The borders on most of the group 1 plaques have a variegated (almost striped) appearance (see below left). Compare them with the more irregular lava-lamp quality of the Dixon plaques (below right).
There are variations of about half a centimetre in some of the sizes (see below). N.B. these plaques all come from quite deep moulds (circa 40 mm). We would expect some variation amongst these deep plaques, even if they came from the same mould. Before their first firing, they would have been prone to distortion through handling, and I guess there was the possibility that the clay might 'sag' or 'droop' a little. Looking at the photos below, the odd one out appears to be the centre right which has less 'pinched' corners than the others, and almost certainly comes from a different mould.
Top left, 210 x 187 mm
Top right, 215 x 190 mm
Middle left, 214 x 188 mm
Middle right, 215 x 193 mm
Bottom left, 216 x 186 mm
Bottom right, 218 x 185 mm
On the surface of it, these look like a great match in terms of size. But the first mould (top left) is much deeper (circa 40 mm) and the plaque is heavier than the rest. The other five plaques are only circa 25 mm deep. As I've proposed above, their shallower depth may account for the much smaller degree of variation in their length and width, i.e. this mould holds its shape well. These plaques are attributed to Carr on the basis of the similarity of their transfers to the large plaques with rounded corners (see my July 23rd post).
Top left, 207 x 180 mm
Top right, 205 x 182 mm
Middle left, 205 x 182 mm
Middle right, 205 x 182 mm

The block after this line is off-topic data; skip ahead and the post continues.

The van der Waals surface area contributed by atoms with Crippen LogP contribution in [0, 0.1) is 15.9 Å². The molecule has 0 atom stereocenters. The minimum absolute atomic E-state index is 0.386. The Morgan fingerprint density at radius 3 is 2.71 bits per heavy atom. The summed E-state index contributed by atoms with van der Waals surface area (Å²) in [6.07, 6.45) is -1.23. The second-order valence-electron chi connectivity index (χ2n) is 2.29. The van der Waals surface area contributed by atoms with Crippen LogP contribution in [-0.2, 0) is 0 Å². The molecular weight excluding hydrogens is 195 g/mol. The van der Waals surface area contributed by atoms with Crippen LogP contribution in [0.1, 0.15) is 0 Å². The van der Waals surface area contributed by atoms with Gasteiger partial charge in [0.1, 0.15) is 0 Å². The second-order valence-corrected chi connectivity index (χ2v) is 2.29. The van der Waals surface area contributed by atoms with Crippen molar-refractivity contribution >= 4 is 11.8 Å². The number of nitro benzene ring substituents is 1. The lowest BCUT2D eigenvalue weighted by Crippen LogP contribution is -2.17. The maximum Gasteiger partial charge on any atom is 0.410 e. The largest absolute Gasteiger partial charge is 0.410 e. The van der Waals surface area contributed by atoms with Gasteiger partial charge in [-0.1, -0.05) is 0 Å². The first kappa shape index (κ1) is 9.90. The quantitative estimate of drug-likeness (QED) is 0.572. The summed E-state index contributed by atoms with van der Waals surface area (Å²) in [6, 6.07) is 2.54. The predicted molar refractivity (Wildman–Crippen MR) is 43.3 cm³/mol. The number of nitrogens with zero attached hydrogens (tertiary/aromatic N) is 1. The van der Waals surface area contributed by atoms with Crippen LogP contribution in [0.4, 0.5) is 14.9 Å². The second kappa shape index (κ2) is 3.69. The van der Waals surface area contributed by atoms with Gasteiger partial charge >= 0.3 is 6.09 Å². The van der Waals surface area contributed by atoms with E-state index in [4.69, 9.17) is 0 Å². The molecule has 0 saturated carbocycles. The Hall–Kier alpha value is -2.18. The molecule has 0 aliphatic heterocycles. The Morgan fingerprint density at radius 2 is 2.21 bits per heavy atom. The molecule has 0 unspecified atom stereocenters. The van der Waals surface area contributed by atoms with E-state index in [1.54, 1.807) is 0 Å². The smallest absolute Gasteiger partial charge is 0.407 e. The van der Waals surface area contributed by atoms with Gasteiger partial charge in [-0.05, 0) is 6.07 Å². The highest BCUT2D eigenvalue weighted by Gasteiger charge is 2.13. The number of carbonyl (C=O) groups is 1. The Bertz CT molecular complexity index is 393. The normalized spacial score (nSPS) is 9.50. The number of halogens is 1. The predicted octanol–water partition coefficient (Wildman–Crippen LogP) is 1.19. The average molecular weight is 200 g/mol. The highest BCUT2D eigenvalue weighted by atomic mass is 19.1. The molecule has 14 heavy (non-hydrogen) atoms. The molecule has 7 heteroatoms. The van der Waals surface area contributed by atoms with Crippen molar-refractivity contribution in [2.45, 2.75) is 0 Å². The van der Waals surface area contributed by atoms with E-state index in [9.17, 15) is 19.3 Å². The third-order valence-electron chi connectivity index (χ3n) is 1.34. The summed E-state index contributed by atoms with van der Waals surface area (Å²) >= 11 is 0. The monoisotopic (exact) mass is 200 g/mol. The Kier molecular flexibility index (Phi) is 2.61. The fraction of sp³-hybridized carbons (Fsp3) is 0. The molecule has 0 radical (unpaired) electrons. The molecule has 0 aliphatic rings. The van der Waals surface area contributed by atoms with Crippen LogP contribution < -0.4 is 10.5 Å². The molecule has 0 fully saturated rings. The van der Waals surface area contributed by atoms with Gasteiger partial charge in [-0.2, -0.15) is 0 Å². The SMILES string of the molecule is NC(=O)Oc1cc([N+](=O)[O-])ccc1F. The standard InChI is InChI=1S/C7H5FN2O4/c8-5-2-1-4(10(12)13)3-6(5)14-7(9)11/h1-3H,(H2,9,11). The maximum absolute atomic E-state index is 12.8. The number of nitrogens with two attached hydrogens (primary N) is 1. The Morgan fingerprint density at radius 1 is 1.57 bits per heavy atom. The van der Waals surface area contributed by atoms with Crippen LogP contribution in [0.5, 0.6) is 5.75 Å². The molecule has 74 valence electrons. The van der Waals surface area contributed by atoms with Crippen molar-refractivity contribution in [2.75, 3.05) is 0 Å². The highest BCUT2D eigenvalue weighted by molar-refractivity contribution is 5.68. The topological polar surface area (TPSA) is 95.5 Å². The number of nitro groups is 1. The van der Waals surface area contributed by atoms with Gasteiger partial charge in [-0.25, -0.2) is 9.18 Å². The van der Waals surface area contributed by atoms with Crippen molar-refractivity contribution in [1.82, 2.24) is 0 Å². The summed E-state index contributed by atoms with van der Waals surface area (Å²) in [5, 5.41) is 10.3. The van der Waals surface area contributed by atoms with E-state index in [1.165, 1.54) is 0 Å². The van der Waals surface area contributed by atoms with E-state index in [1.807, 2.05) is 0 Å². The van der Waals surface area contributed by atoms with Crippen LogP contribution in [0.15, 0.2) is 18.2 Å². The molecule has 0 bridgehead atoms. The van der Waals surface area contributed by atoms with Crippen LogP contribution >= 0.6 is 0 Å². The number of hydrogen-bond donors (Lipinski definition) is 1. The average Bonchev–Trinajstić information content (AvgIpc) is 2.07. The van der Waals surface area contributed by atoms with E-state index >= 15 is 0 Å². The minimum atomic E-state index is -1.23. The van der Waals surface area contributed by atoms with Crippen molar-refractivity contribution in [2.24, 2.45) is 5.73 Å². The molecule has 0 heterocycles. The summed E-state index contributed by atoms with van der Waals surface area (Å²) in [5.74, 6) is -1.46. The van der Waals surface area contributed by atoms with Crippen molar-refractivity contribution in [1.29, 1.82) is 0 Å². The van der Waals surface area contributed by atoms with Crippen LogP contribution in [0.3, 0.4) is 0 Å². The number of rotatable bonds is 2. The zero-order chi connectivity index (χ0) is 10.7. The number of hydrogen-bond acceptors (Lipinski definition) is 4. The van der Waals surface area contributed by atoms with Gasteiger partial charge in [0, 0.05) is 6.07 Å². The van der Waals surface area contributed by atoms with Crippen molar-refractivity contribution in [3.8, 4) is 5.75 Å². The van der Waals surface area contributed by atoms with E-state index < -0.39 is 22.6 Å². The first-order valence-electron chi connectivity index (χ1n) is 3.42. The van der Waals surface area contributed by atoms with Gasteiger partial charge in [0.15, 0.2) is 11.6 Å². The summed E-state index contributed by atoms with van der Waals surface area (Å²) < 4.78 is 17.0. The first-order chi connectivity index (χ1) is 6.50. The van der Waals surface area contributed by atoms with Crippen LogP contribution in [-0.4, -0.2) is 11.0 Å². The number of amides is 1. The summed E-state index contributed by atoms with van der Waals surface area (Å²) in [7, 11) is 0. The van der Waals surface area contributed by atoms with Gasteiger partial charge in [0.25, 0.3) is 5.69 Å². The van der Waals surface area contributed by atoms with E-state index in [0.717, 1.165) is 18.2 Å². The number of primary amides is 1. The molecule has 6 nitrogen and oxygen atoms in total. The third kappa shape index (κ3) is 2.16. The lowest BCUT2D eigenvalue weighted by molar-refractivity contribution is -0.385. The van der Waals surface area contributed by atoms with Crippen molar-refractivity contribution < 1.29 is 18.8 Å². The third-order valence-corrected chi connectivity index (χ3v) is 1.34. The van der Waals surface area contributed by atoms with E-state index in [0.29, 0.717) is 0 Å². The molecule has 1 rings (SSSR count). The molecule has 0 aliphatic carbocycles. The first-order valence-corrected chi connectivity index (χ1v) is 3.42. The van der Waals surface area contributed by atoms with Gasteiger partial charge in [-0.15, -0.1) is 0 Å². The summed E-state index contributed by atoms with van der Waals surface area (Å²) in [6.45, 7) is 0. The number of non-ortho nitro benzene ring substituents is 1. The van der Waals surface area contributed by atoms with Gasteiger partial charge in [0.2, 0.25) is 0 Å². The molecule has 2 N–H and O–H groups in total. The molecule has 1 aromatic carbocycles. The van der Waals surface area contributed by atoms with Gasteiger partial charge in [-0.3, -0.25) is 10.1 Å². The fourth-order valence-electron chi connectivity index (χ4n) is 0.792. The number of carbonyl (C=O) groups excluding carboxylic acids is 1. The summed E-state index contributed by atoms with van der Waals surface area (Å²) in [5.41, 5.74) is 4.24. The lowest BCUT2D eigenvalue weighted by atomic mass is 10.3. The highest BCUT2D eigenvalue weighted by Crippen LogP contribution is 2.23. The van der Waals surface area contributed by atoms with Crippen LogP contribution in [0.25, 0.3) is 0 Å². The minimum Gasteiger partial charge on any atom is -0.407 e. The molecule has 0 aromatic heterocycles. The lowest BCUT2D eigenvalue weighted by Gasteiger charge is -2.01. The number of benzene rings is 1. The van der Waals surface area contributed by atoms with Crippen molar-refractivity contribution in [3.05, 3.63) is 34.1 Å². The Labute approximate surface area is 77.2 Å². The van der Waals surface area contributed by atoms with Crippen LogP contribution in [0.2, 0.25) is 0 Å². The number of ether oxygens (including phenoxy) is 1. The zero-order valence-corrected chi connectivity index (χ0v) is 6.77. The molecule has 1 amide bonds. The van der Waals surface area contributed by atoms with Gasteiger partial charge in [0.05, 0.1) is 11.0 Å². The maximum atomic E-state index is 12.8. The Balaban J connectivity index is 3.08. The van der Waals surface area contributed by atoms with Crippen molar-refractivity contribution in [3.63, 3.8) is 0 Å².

Bottom left, 205 x 182 mm
Bottom right, 206 x 182 mm
So how do these compare with the dimensions of our marked Carr plaque (below), decorated in a similar manner to group 1? Well my apologies to anyone who hoped this could be neatly wrapped up. It is significantly bigger than the plaques in either group.
'Prepare' plaque with impressed mark, 220 x 199 mm
Group 1 average, 215 x 188 mm
Group 2 average, 205 x 182 mm
But that's not to say the plaques above aren't Carr! Expect more posts.
I recently e-mailed the Northern Ceramic Society about John Cockerill's article on North Eastern pottery with 'London' impressed marks. When John replied I got much more than I bargained for. He sent me an image of the fabulous Maling Wesley plaque below. As my Wesleyana-collector friends have never seen one before, I can only assume that if it isn't a one off, it is exceptionally rare. It has the horse-shoe shaped Maling impressed mark, used from 1817. (This reminds me that one day soon, I need to add the Maling marks to the Maling plaques page.)
Thanks to Ian Holmes and Keith Lovell for sharing images of the cups below, both attributed to Leeds pottery. The top right photo shows the image on the creamware loving cup reversed. It seems that this image was the inspiration for the transfer on the plaque. Note the palm leaf in the bottom right hand corner of the reversed image. Keith was told by the dealer selling the cup (bottom left) that its flower decoration was typical of Leeds, but he now wonders whether it too could be Maling.
Needless to say I've joined the Northern Ceramic Society, which provides members with a qurterly newsletter and annual journal, both illustrated with colour photos, and holds regular meetings, summer schools and museum visits. I wish I'd joined years ago! Thanks to Joyce and Jack Cockerill for their friendly e-mails and advice.
Please read my previous blog post first. A variant of the third ship transfer on the bowl, which I said was the most common of the series, appears on plaques with a circular impressed mark for Galloway & Atkinson's Albion Pottery (c1864). On the Albion plaques, the ship is titled 'Gudrun' (see first plaque below). I've not been able to find out anything yet about the ship Gudrun. As with the bowl, this plaque has a firing crack and glaze imperfections, and was therefore left undecorated.
So did G&A (or C T Maling, their predecessor at the pottery before they changed its name to 'Albion'), make the other plaques below? Perhaps the title 'Gudrun' was added at a later date?